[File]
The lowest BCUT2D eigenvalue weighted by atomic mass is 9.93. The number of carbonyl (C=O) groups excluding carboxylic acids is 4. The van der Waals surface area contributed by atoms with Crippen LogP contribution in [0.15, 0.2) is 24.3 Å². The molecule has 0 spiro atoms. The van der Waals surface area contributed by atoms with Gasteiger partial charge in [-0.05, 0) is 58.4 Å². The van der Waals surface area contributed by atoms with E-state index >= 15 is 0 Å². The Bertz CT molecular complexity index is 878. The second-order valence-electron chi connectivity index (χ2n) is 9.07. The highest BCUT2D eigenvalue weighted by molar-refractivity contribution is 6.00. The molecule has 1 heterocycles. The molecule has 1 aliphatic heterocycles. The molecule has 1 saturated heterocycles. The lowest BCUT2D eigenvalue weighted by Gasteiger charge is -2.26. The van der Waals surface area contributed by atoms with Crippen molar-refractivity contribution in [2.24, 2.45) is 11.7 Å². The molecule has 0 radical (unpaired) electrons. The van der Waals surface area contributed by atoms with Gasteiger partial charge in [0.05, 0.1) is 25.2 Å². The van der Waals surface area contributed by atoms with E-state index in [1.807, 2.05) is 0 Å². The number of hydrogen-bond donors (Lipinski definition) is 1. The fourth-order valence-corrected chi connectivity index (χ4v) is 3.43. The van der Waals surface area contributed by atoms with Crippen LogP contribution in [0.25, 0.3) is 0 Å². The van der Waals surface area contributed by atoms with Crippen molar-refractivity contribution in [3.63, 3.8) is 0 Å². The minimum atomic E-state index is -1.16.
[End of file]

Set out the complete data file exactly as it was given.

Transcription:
The lowest BCUT2D eigenvalue weighted by atomic mass is 9.93. The number of carbonyl (C=O) groups excluding carboxylic acids is 4. The van der Waals surface area contributed by atoms with Crippen LogP contribution in [0.15, 0.2) is 24.3 Å². The molecule has 0 spiro atoms. The van der Waals surface area contributed by atoms with Gasteiger partial charge in [-0.05, 0) is 58.4 Å². The van der Waals surface area contributed by atoms with E-state index >= 15 is 0 Å². The Bertz CT molecular complexity index is 878. The second-order valence-electron chi connectivity index (χ2n) is 9.07. The highest BCUT2D eigenvalue weighted by molar-refractivity contribution is 6.00. The molecule has 1 heterocycles. The molecule has 1 aliphatic heterocycles. The molecule has 1 saturated heterocycles. The lowest BCUT2D eigenvalue weighted by Gasteiger charge is -2.26. The van der Waals surface area contributed by atoms with Crippen molar-refractivity contribution in [2.24, 2.45) is 11.7 Å². The molecule has 0 radical (unpaired) electrons. The van der Waals surface area contributed by atoms with Gasteiger partial charge in [0.05, 0.1) is 25.2 Å². The van der Waals surface area contributed by atoms with E-state index in [1.807, 2.05) is 0 Å². The number of hydrogen-bond donors (Lipinski definition) is 1. The fourth-order valence-corrected chi connectivity index (χ4v) is 3.43. The van der Waals surface area contributed by atoms with Crippen LogP contribution in [0.25, 0.3) is 0 Å². The van der Waals surface area contributed by atoms with Crippen molar-refractivity contribution in [3.63, 3.8) is 0 Å². The minimum atomic E-state index is -1.16.